As Kuwait authorities have temporarily closed mosques and changed the Muslim call to prayer to deal with the spread of coronavirus, the Greek Orthodox Church is refusing to take drastic steps as at least 190 cases and three fatalities have been recorded in the country to date.
Greece has shut down schools, theatres, bars and large public gatherings to prevent coronavirus spreading, but, officially, the Orthodox Church is still calling faithful to join its services.
By contrast, in Kuwait, a devoted Muslim country, the Ministry of Awqaf and Islamic Affairs said that the five daily prayers usually held at mosques had been cancelled.
Below is footage showing the new call to prayer calling on all faithful to pray at home ringing out in Kuwait.
This is extraordinary, from Kuwait. The Muslim call to prayer contains the line Hayya ala al-Salah (come to prayer), imploring people to come to the mosque. Now, because of coronavirus, the muadhin (caller) says al-Salatu fi buyutikum (pray in your homes). Never heard that before pic.twitter.com/gSkzI6HHy6
— Shiraz Maher (@ShirazMaher) March 14, 2020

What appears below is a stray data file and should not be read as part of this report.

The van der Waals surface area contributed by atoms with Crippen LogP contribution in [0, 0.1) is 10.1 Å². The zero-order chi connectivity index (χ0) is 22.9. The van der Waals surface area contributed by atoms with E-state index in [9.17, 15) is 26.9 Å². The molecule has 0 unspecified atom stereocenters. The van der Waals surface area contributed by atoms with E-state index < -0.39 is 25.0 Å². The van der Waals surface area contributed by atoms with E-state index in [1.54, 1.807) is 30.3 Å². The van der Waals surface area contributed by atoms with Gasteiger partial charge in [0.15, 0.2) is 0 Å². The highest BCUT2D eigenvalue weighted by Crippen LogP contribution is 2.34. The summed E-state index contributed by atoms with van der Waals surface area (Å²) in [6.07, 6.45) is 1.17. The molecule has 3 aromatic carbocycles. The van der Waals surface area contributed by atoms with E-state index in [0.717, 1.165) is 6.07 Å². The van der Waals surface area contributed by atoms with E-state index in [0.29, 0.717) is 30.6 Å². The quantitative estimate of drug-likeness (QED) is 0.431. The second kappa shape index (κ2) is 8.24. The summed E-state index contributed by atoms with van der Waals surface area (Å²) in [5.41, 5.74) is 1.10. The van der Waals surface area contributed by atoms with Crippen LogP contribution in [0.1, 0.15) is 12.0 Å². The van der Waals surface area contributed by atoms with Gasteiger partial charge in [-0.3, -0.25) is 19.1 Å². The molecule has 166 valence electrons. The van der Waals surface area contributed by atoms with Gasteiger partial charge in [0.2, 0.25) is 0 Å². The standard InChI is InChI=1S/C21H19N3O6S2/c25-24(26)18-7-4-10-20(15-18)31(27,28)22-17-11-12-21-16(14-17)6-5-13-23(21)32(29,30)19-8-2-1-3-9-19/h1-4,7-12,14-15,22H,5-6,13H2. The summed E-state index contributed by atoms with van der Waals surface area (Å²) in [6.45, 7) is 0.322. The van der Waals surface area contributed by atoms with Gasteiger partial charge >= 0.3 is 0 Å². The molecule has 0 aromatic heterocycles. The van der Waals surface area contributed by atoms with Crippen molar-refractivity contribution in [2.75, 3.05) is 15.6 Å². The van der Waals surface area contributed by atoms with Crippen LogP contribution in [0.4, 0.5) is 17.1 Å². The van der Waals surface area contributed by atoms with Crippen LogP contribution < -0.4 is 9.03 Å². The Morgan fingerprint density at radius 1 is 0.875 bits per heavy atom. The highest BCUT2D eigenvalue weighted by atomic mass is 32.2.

Amid controversy over the Church of Greece’s stance on the coronavirus, Archbishop Ieronymos on Friday urged worshippers to display “a spirit of responsibility,” saying their faith would not be in doubt if they didn’t go to church.
“There is no way to measure faith, neither do our clerics keep a register of who attends our churches,” he said.
His comments came after the Holy Synod faced criticism for not taking a clear stance on measures to curb the virus.
It had suggested that the elderly avoid church but said services will continue as usual, including holy communion (the wine-soaked bread symbolizing Christ’s blood and flesh that worshippers consume from the same spoon).
In his statement on Friday, Ieronymos reiterated the Church’s call for worshippers to follow Health Ministry hygiene guidelines. But he did not appear to shift on holy communion, instead condemning criticism from “ostensibly elitist circles.”